• Flexible: While off-the-shelf products are often useful and relevant, a good vendor should offer some flexibility with the content of their assessments and the way in which the assessment is used. This is not always mandatory, businesses are all different and sometimes the ability to make small changes can make a big difference in terms of the relevance of an assessment and the results it can provide.
  • Technology centered: In today’s marketplace, a good vendor should clearly understand how to use technology to support products and services. It should be able to provide consumers with a full overview of its IT department and the platforms used to support its products. While each organization’s technology needs are different, it is safe to say that vendors with strong technical competence are often much better at solving implementation problems quickly and effectively. Also, vendors with strong technology can do more with their assessments.
  • Detail oriented: Assessment requires a strong attention to detail. Scoring, record-keeping, and statistical analysis all require great concentration, organization and precision. Your assessment process is likely to have some complex components, and your vendor must be up to the challenge when it comes to providing the highest possible levels of error-free service.
  • Properly staffed: There is a great range in the size of assessment companies. While size is not always linked to success, make sure the company you choose is the right size for your needs. By this I mean that they have the right resources in the right places to support your assessment objectives. If you don’t, timelines and service levels may suffer, which can end up being extremely costly.Sponge-like: Choose partners who are interested in learning from your organization and don’t view assessment as a one-way street. Your organization represents a unique challenge to the vendor, and the vendor should seek to learn from you. This attitude will undoubtedly help fuel long-term success.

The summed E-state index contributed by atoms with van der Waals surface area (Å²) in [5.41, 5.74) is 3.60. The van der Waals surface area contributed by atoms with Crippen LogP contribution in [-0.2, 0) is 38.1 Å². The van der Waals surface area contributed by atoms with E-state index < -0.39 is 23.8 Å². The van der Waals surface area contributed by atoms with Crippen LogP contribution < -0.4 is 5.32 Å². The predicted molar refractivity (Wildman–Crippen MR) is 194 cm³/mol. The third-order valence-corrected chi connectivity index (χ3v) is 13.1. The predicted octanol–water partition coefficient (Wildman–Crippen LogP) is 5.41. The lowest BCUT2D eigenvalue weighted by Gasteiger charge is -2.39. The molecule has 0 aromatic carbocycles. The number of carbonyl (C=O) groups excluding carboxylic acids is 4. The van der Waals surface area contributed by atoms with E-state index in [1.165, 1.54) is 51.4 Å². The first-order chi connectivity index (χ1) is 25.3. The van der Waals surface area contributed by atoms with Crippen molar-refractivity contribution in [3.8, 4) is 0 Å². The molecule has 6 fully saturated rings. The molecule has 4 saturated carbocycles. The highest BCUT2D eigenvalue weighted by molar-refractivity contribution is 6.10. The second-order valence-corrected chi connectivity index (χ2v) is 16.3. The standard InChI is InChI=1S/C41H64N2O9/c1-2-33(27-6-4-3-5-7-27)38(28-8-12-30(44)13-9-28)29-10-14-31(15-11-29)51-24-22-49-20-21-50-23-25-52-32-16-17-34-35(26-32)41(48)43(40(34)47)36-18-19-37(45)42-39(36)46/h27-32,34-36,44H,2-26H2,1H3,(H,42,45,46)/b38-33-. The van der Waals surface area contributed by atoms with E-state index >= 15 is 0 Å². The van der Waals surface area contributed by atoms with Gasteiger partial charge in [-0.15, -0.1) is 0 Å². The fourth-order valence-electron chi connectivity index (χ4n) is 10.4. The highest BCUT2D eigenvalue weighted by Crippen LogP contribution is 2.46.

• Value-focused: A good assessment system will return many times its cost. Deciding how much to spend should be done relative to other goals and objectives. The cheapest assessment is not always the best nor is the most expensive. Value from assessment is directly related to the amount of time and effort you want to spend to ensure that the assessments you are using are optimized to predict performance. The bottom line is that while price is important, it should not be the primary driver of the decision when selecting an assessment vendor.

The information provided in this article is really a series of rough guidelines. There are many specific factors that must be carefully evaluated and considered when it comes to assessment vendor selection. However, the points raised in this article should provide a good foundation for getting started. It is highly advisable to enlist the services of a knowledgeable, third party industrial/organizational psychologist to help guide you through the complexities of the vendor-selection process.

Dr. Charles Handler is a thought leader, analyst, and practitioner in the talent assessment and human capital space. Throughout his career Dr. Handler has specialized in developing effective, legally defensible employee selection systems. 

Since 2001 Dr. Handler has served as the president and founder of Rocket-Hire, a vendor neutral consultancy dedicated to creating and driving innovation in talent assessment.  Dr. Handler has helped companies such as Intuit, Wells Fargo, KPMG, Scotia Bank, Hilton Worldwide, and Humana to design, implement, and measure impactful employee selection processes.

Through his prolific writing for media outlets such as, his work as a pre-hire assessment analyst for Bersin by Deloitte, and worldwide public speaking, Dr. Handler is a highly visible futurist and evangelist for the talent assessment space. Throughout his career, Dr. Handler has been on the forefront of innovation in the talent assessment space, applying his sound foundation in psychometrics to helping drive innovation in assessments through the use of gaming, social media, big data, and other advanced technologies.

Dr. Handler holds a M.S. and Ph.D. in Industrial/Organizational Psychology from Louisiana State University.